Analysts pleased with Microsoft's Windows strategy
Shares of Microsoft Corp. fell more than 1 percent Friday, a day after the software giant announced price cuts will be offered as part of its impending release of a new version of Windows.
Microsoft said Thursday it will cut prices for the consumer version of Windows 7, scheduled for release in October -- a move that will have the company deferring some $300 million in revenue in its fiscal fourth quarter ending in June.
The price cut is seen as a positive step toward enticing users to upgrade to Windows 7 in broader numbers, following the relatively poor reception afforded to its predecessor, Vista.
Consumers who buy a personal computer between Friday and the official release of Windows 7 will receive a free upgrade to the new product, and prices for the Home Premium upgrade version of Windows will be cut by about 10 percent in the United States.
FBR Capital Markets analyst David Hilal told clients in a note Friday the Windows 7 pricing strategy should help prevent a "stalling" of personal-computer purchases during the back-to-school shopping season.
"The price breaks are a good strategic move," Hilal wrote, given that Microsoft may be feeling some competitive pressure from Apple Inc., open-source Linux operating systems, and even Google Inc.'s Android operating system.
While Microsoft's Windows is the dominant operating system used in increasingly popular and affordable netbook computers, Google's technology is expected to become available in a wide variety of netbooks in the future.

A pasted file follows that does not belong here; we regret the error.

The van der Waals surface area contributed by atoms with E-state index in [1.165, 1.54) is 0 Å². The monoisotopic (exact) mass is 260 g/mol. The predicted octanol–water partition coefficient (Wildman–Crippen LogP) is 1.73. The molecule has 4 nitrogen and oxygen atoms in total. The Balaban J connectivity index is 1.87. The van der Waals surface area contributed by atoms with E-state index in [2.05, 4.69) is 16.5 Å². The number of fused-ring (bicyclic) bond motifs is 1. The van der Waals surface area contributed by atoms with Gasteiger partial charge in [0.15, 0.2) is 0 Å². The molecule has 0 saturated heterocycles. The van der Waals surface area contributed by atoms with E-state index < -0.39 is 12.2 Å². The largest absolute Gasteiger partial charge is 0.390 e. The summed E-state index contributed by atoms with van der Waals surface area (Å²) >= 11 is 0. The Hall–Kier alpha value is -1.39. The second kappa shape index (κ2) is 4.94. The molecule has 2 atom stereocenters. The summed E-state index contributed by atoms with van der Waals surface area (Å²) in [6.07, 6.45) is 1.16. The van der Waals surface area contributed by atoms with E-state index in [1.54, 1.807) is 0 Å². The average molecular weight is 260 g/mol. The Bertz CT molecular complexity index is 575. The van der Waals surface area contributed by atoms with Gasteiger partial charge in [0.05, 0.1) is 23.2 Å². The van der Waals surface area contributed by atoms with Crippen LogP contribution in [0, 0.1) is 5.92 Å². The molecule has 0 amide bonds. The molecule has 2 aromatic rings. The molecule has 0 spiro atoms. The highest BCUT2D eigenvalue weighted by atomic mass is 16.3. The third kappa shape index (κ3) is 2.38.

Citigroup analyst Brent Thill told clients Friday that because retail versions of Windows account for a relatively small portion of overall sales, the Windows 7 price cuts are unlikely to have much of an impact on Microsoft's finances.
"The million-dollar question," he wrote, is what Microsoft will do concerning pricing for versions of Windows 7 provided directly to PC makers -- a business that usually accounts for roughly 80 percent of revenue in the client division that includes Windows.
Thill suggested pricing for manufacturers should likely "be in line" with that offered under Vista. The analyst maintained a $28 price target for Microsoft shares.
Microsoft shares slipped 36 cents to $24.43 in afternoon trading Friday.
Cowen & Co. analyst Walter Pritchard wrote to clients Friday he expects a total of some $1.2 billion to be deferred as a result of the Windows 7 pricing and incentives strategy, with some $900 million of that deferred in the quarter ending in September.
While Microsoft will be giving up some portion of earnings in the current fiscal year as a result of the deferrals, the analysts wrote the company will be getting that money back alongside an expected recovery in the personal-computer market at the end of this year and into next year.
Pritchard wrote he expects a "bottoming" in the PC market in the second half of this year, followed by a resumption of growth.
(c) 2009, MarketWatch.com Inc.
Visit MarketWatch on the Web at www.marketwatch.com
Distributed by McClatchy-Tribune Information Services.